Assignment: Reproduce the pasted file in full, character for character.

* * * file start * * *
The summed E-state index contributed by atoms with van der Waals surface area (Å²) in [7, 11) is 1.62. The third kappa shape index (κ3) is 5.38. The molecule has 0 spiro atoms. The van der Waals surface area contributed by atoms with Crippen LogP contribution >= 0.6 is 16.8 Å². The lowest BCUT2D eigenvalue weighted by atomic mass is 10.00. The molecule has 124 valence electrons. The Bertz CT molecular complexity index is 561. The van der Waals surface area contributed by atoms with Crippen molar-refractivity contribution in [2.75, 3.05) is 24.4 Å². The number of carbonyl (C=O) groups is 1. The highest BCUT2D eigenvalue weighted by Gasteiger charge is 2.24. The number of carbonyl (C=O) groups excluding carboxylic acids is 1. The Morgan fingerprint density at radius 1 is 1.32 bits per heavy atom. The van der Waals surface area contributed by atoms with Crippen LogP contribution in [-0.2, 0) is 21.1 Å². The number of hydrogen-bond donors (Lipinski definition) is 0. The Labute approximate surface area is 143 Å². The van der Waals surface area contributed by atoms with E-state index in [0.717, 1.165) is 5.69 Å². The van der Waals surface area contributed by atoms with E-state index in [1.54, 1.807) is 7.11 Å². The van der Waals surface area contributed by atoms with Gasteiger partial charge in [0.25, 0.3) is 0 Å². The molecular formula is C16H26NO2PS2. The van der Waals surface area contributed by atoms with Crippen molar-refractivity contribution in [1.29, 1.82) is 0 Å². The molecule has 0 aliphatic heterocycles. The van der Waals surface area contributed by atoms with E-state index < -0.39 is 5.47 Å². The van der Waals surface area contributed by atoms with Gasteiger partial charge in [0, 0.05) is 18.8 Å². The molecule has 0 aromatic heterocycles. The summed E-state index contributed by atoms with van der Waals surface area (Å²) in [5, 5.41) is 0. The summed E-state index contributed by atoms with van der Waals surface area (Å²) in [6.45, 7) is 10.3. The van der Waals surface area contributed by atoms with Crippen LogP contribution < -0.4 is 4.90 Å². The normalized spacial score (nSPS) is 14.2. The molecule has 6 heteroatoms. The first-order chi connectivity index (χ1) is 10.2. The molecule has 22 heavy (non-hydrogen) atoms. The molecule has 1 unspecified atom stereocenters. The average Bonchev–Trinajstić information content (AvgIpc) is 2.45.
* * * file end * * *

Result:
The summed E-state index contributed by atoms with van der Waals surface area (Å²) in [7, 11) is 1.62. The third kappa shape index (κ3) is 5.38. The molecule has 0 spiro atoms. The van der Waals surface area contributed by atoms with Crippen LogP contribution >= 0.6 is 16.8 Å². The lowest BCUT2D eigenvalue weighted by atomic mass is 10.00. The molecule has 124 valence electrons. The Bertz CT molecular complexity index is 561. The van der Waals surface area contributed by atoms with Crippen molar-refractivity contribution in [2.75, 3.05) is 24.4 Å². The number of carbonyl (C=O) groups is 1. The highest BCUT2D eigenvalue weighted by Gasteiger charge is 2.24. The number of carbonyl (C=O) groups excluding carboxylic acids is 1. The Morgan fingerprint density at radius 1 is 1.32 bits per heavy atom. The van der Waals surface area contributed by atoms with Crippen LogP contribution in [-0.2, 0) is 21.1 Å². The number of hydrogen-bond donors (Lipinski definition) is 0. The Labute approximate surface area is 143 Å². The van der Waals surface area contributed by atoms with E-state index in [0.717, 1.165) is 5.69 Å². The van der Waals surface area contributed by atoms with E-state index in [1.54, 1.807) is 7.11 Å². The van der Waals surface area contributed by atoms with Gasteiger partial charge in [0.25, 0.3) is 0 Å². The molecular formula is C16H26NO2PS2. The van der Waals surface area contributed by atoms with Crippen molar-refractivity contribution in [1.29, 1.82) is 0 Å². The molecule has 0 aliphatic heterocycles. The van der Waals surface area contributed by atoms with E-state index < -0.39 is 5.47 Å². The van der Waals surface area contributed by atoms with Gasteiger partial charge in [0, 0.05) is 18.8 Å². The molecule has 0 aromatic heterocycles. The summed E-state index contributed by atoms with van der Waals surface area (Å²) in [5, 5.41) is 0. The summed E-state index contributed by atoms with van der Waals surface area (Å²) in [6.45, 7) is 10.3. The van der Waals surface area contributed by atoms with Crippen LogP contribution < -0.4 is 4.90 Å². The normalized spacial score (nSPS) is 14.2. The molecule has 6 heteroatoms. The first-order chi connectivity index (χ1) is 10.2. The molecule has 22 heavy (non-hydrogen) atoms. The molecule has 1 unspecified atom stereocenters. The average Bonchev–Trinajstić information content (AvgIpc) is 2.45.